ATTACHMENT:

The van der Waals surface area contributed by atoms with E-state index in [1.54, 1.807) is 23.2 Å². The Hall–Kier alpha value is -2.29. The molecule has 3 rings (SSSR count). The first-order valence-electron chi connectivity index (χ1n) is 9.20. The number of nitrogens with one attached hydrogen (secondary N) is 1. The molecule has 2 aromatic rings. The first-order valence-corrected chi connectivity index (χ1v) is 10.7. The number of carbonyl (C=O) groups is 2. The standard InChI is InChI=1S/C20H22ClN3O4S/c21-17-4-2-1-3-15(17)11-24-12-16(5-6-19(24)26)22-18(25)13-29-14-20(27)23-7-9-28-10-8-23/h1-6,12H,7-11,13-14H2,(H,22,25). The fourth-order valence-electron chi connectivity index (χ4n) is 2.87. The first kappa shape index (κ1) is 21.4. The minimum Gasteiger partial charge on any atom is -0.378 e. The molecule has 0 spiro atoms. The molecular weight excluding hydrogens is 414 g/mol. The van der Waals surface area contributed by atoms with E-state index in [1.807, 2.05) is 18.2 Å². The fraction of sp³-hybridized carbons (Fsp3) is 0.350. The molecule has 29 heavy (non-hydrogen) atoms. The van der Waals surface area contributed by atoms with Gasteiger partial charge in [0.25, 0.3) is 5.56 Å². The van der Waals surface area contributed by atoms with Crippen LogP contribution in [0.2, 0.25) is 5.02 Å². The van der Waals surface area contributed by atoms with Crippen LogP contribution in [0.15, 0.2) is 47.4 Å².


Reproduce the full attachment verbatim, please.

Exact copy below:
The van der Waals surface area contributed by atoms with E-state index in [1.54, 1.807) is 23.2 Å². The Hall–Kier alpha value is -2.29. The molecule has 3 rings (SSSR count). The first-order valence-electron chi connectivity index (χ1n) is 9.20. The number of nitrogens with one attached hydrogen (secondary N) is 1. The molecule has 2 aromatic rings. The first-order valence-corrected chi connectivity index (χ1v) is 10.7. The number of carbonyl (C=O) groups is 2. The standard InChI is InChI=1S/C20H22ClN3O4S/c21-17-4-2-1-3-15(17)11-24-12-16(5-6-19(24)26)22-18(25)13-29-14-20(27)23-7-9-28-10-8-23/h1-6,12H,7-11,13-14H2,(H,22,25). The fourth-order valence-electron chi connectivity index (χ4n) is 2.87. The first kappa shape index (κ1) is 21.4. The minimum Gasteiger partial charge on any atom is -0.378 e. The molecule has 0 spiro atoms. The molecular weight excluding hydrogens is 414 g/mol. The van der Waals surface area contributed by atoms with E-state index in [1.807, 2.05) is 18.2 Å². The fraction of sp³-hybridized carbons (Fsp3) is 0.350. The molecule has 29 heavy (non-hydrogen) atoms. The van der Waals surface area contributed by atoms with Gasteiger partial charge in [0.25, 0.3) is 5.56 Å². The van der Waals surface area contributed by atoms with Crippen LogP contribution in [0.2, 0.25) is 5.02 Å². The van der Waals surface area contributed by atoms with Crippen LogP contribution in [0.15, 0.2) is 47.4 Å².